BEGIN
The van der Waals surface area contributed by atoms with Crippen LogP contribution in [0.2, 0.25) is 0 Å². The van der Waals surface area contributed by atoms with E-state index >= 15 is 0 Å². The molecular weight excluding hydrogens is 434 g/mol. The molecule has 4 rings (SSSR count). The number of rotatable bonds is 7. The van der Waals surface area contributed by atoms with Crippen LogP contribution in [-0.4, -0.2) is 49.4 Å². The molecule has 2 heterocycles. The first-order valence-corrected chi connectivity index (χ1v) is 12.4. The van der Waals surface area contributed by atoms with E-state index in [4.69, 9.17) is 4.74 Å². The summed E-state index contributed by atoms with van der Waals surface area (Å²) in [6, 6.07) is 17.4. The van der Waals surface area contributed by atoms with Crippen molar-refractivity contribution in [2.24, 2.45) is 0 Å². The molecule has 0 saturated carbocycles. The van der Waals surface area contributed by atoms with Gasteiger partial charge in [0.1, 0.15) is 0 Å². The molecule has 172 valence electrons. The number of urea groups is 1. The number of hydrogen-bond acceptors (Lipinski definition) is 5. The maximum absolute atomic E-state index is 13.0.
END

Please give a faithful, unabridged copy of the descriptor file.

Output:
The van der Waals surface area contributed by atoms with Crippen LogP contribution in [0.2, 0.25) is 0 Å². The van der Waals surface area contributed by atoms with E-state index >= 15 is 0 Å². The molecular weight excluding hydrogens is 434 g/mol. The molecule has 4 rings (SSSR count). The number of rotatable bonds is 7. The van der Waals surface area contributed by atoms with Crippen LogP contribution in [-0.4, -0.2) is 49.4 Å². The molecule has 2 heterocycles. The first-order valence-corrected chi connectivity index (χ1v) is 12.4. The van der Waals surface area contributed by atoms with E-state index in [4.69, 9.17) is 4.74 Å². The summed E-state index contributed by atoms with van der Waals surface area (Å²) in [6, 6.07) is 17.4. The van der Waals surface area contributed by atoms with Crippen molar-refractivity contribution in [2.24, 2.45) is 0 Å². The molecule has 0 saturated carbocycles. The van der Waals surface area contributed by atoms with Gasteiger partial charge in [0.1, 0.15) is 0 Å². The molecule has 172 valence electrons. The number of urea groups is 1. The number of hydrogen-bond acceptors (Lipinski definition) is 5. The maximum absolute atomic E-state index is 13.0.